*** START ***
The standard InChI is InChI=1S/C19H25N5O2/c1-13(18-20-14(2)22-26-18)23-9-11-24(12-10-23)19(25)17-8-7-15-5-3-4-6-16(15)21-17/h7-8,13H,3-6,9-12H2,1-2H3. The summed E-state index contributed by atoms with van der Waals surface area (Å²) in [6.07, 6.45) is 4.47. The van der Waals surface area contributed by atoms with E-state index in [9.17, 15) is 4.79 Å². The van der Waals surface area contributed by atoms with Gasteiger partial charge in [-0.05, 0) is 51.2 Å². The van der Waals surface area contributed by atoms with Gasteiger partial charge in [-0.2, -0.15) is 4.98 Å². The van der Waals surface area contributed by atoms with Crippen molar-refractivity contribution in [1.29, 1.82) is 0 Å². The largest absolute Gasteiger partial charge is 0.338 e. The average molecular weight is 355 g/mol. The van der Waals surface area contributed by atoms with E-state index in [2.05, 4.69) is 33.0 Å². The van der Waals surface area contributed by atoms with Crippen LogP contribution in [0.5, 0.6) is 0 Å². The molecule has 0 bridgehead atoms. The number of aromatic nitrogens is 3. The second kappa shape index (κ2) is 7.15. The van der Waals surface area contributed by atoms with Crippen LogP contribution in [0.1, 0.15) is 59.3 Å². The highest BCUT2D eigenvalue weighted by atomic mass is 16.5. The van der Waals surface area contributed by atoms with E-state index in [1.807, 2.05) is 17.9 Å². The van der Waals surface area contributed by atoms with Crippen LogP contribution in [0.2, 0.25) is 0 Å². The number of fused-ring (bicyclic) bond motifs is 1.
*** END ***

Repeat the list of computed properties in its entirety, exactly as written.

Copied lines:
The standard InChI is InChI=1S/C19H25N5O2/c1-13(18-20-14(2)22-26-18)23-9-11-24(12-10-23)19(25)17-8-7-15-5-3-4-6-16(15)21-17/h7-8,13H,3-6,9-12H2,1-2H3. The summed E-state index contributed by atoms with van der Waals surface area (Å²) in [6.07, 6.45) is 4.47. The van der Waals surface area contributed by atoms with E-state index in [9.17, 15) is 4.79 Å². The van der Waals surface area contributed by atoms with Gasteiger partial charge in [-0.05, 0) is 51.2 Å². The van der Waals surface area contributed by atoms with Gasteiger partial charge in [-0.2, -0.15) is 4.98 Å². The van der Waals surface area contributed by atoms with Crippen molar-refractivity contribution in [1.29, 1.82) is 0 Å². The largest absolute Gasteiger partial charge is 0.338 e. The average molecular weight is 355 g/mol. The van der Waals surface area contributed by atoms with E-state index in [2.05, 4.69) is 33.0 Å². The van der Waals surface area contributed by atoms with Crippen LogP contribution in [0.5, 0.6) is 0 Å². The molecule has 0 bridgehead atoms. The number of aromatic nitrogens is 3. The second kappa shape index (κ2) is 7.15. The van der Waals surface area contributed by atoms with Crippen LogP contribution in [0.1, 0.15) is 59.3 Å². The highest BCUT2D eigenvalue weighted by atomic mass is 16.5. The van der Waals surface area contributed by atoms with E-state index in [1.807, 2.05) is 17.9 Å². The van der Waals surface area contributed by atoms with Crippen LogP contribution in [0.2, 0.25) is 0 Å². The number of fused-ring (bicyclic) bond motifs is 1.